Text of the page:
silly season

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English[edit]

Part of the article “The silly season” from the 13 July 1861 edition of The Saturday Review, from which the term silly season may have originated

Etymology[edit]

Possibly from an article in the 13 July 1861 edition of the London weekly newspaper The Saturday Review (see quotation).

Pronunciation[edit]

Noun[edit]

silly season ‎(plural silly seasons)

  1. (idiomatic, journalism) A period, usually during the summertime, when news media tend to place increased emphasis on reporting light-hearted, offbeat, or bizarre stories.
    • 1861 July 13, “The silly season”, in The Saturday Review of Politics, Literature, Science, and Art, volume 12, number 298, London: Published at the office, Southampton Street, Strand, OCLC 614764261, page 37, column 2:
      "Constant readers" of the Times [] must have been often amused by watching the change which yearly comes over the great journal during the months of autumn. When Parliament is no longer sitting and the gay world is no longer gathered together in London, something very different is supposed to do for the remnant of the public from what is needed in the politer portions of the year. [] In the dead of autumn, when the second and third rate hands are on, we sink from nonsense written with a purpose to nonsense written because the writer must write either nonsense or nothing. We have, however, observed this year very strong symptoms of the Silly Season of 1861 setting in a month or two before its time.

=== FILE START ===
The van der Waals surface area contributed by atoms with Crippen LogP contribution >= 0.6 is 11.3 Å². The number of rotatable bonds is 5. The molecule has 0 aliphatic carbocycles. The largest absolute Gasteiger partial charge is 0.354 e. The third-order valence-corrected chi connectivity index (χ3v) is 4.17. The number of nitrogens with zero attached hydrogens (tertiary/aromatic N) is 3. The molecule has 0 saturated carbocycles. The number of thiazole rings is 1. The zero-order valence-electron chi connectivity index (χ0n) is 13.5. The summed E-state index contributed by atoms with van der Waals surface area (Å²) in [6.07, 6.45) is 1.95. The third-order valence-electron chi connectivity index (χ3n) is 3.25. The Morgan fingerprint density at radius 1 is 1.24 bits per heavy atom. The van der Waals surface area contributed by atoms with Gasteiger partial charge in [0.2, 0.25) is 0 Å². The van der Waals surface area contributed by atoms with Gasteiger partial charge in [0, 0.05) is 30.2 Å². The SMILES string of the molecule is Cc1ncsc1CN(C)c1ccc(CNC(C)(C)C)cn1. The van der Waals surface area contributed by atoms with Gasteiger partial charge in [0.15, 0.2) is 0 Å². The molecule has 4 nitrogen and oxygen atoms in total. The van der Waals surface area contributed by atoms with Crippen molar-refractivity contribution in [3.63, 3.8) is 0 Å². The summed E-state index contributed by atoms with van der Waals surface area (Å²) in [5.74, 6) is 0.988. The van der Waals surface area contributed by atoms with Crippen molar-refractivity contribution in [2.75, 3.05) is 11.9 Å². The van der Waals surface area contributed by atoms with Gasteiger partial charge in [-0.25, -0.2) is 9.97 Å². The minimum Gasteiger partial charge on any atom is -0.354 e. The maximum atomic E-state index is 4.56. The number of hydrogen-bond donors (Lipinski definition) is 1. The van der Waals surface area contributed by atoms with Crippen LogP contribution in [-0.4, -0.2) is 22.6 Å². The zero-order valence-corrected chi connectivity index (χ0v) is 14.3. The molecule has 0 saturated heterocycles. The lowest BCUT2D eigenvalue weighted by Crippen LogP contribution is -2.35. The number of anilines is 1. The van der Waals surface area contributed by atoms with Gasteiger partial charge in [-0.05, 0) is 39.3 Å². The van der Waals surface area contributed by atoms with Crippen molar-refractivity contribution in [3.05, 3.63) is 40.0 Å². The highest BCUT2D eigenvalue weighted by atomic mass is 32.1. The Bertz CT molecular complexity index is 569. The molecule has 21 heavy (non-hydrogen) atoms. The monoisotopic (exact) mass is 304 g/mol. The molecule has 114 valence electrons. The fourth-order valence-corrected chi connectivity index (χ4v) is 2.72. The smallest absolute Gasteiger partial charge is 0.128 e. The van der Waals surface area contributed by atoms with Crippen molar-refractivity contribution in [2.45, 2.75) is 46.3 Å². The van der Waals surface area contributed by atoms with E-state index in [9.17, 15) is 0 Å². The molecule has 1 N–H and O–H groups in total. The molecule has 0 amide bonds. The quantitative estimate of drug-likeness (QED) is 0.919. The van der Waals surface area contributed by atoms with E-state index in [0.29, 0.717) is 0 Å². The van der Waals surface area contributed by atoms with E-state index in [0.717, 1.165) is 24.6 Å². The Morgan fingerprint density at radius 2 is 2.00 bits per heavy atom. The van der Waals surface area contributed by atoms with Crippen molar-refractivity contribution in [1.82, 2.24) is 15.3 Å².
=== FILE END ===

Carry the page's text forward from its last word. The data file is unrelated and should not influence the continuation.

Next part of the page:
• 1876, "Dunedin," Bruce Herald (New Zealand), 23 May, p. 6 (retrieved 20 July 2010):
      The amount of space at the disposal of newspapers, and the want of something to talk about and write about, produced that mild autumnal effect known as the silly season, which sets in when there is a lull in politics, and a dearth of news.
    • 1959, Stephen Franklin, "The Trail of the Sasquatch," Ottawa Citizen Weekend Magazine (Canada), 4 April, p. 3 (retrieved 20 July 2010):
      The Sasquatch has long since become the clown who is the life of the party, whom nobody ever takes seriously; the godsend of newspaper cartoonists in the silly season when politicians are on vacation.
    • 2009, "News in the Silly Season: Flying Rabbits, Violent Cows and Drowning Hedgehogs," Spiegel Online, 13 Aug. (retrieved 20 July 2010):
      The Brits call it the "silly season." In Germany the media call it the Sommerloch, literally "the summer hole." What they are referring to is the fact that when politicians and businesspeople close up shop and go away for the major European summer holidays, the number of serious news stories tends to diminish—meaning desperate hacks need to find something else to fill the hole.
  2. (idiomatic) A period of time, as during a holiday season or a political campaign, in which the behavior of an individual or group tends to become uncharacteristically frivolous, mirthful, or eccentric.
    • 1983, Walter Isaacson et al., "Opening the Silly Season," Time, 28 Feb.:
      Yes, Virginia, there is a presidential election in 1984—and it has begun: A former Vice President goes ice fishing and poses with a puny perch dangling from his line. A 68-year-old Senator dons athletic shorts and runs a 60-yd. dash in a San Francisco track meet. . . . Such hijinks can mean only one thing: the quadrennial silly season has started again.
    • 2008, "Latin Days Are Here Again?," Newsweek, 18 June:
      Over time, the silly season in Catholic liturgy that peaked in the 1970s—"clown" masses (with the priest vested as Bozo or somesuch), free-for-all prayers that ignored the prescribed rite, dreadful pop music, inept "liturgical dance," a general lack of decorum—began to recede.

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